May 21, 2011
Benjamin Weiser, Scott Shane
Sidney Morning Herald
May 21, 2011
Two defectors from Iran’s intelligence service have testified that Iranian officials knew in advance about the attacks of September 11, 2001, says a US court filing that seeks damages for Iran’s ”direct support for, and sponsorship of, the most deadly act of terrorism in American history”.
One of the defectors also claimed that Iran was involved in designing the attacks, the filing said. The defectors’ identities and testimony were not revealed in the filing but were being submitted to a judge under seal, said lawyers who brought the original suit against Iran on behalf of families of dozens of September 11 victims.
The suit says Iran and Hezbollah, the Lebanese militant group with close ties to Tehran, helped al-Qaeda with planning the attacks and with the hijackers’ training and travel. After the attacks, the suit says, Iran and Hezbollah helped al-Qaeda operatives and their families to escape, in some cases providing them with a safe haven in Iran.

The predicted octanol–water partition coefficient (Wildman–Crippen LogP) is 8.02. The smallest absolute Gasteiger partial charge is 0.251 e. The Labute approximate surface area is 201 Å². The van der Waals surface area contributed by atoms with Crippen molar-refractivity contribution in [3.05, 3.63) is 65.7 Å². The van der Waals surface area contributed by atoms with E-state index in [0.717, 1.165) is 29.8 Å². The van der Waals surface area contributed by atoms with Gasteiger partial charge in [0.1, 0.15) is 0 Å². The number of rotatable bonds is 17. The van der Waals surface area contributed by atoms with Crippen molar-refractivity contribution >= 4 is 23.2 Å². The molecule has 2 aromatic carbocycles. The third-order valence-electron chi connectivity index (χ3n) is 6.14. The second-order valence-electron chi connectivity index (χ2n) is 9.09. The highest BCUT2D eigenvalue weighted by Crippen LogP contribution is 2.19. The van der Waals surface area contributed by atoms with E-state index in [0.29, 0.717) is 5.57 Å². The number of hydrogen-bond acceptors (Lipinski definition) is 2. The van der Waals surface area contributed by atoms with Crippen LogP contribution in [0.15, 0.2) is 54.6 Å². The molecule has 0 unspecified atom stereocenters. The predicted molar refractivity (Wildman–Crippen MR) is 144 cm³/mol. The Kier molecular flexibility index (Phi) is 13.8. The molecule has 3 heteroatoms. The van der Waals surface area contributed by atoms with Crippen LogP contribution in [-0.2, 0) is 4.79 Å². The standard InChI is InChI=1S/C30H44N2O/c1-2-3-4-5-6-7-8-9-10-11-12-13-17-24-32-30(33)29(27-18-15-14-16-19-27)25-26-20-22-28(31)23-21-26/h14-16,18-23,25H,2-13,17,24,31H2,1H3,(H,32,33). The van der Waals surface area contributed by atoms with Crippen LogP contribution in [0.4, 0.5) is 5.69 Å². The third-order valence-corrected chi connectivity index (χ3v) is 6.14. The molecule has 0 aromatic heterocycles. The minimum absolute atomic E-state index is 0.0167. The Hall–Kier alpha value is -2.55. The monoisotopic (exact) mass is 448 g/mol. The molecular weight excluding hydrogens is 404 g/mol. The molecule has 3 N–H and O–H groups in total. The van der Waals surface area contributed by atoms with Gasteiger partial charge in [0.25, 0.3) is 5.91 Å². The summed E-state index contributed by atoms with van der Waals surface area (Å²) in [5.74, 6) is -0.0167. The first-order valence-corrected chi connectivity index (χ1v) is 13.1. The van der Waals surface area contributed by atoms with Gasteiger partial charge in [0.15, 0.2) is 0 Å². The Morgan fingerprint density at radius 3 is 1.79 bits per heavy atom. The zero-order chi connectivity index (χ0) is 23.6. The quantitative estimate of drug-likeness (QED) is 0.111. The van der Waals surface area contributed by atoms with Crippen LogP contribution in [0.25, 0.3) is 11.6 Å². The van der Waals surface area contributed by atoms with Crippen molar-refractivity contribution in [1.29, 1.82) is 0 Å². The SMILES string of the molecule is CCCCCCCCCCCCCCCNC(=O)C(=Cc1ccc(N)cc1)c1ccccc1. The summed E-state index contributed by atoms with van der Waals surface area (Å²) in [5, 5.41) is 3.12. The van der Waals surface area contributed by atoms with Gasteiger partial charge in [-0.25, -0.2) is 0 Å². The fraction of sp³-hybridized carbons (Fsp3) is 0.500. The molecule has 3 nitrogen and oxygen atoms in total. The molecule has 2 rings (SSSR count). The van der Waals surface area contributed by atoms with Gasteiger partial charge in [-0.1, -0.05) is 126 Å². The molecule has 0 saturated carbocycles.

The question of an Iranian connection to the attacks was raised by the national September 11 commission and has long been debated. Al-Qaeda, which adheres to a radical Sunni theology, routinely denounces the Shiite branch of Islam that holds power in Iran, and the terrorist network’s branch in Iraq has often made Shiites targets of bombings. But intelligence officials have long believed there has been limited, wary co-operation between al-Qaeda and Iran against the US as a common enemy.
The lawsuit also names as defendants Iranian officials and ministries, as well as Hezbollah, al-Qaeda and the Taliban, among others. The families’ lawyers have asked for a default judgment against the defendants, which have not responded to the suit. Even if there were such a judgment, legal experts say it would not be easy to collect monetary damages.
In their court papers, the lawyers assert that Imad Mugniyah, as the military chief of Hezbollah, was a terrorist agent for Iran, and that he travelled to Saudi Arabia in 2000 to help with preparations for the September 11 attacks.
Mugniyah, killed in 2008, had been accused by US officials of planning a series of terrorist attacks and kidnappings, including the bombings of the US embassy and marine barracks in Lebanon in 1983.
The September 11 commission report said there was ”strong evidence Iran facilitated the transit of al-Qaeda members into and out of Afghanistan before [the attacks], and that some of these were future [September 11] hijackers”.
But the commission said it had ”found no evidence that Iran or Hezbollah was aware of the planning for what later became” the September 11 attacks and that the ”topic requires further investigation by the US government”.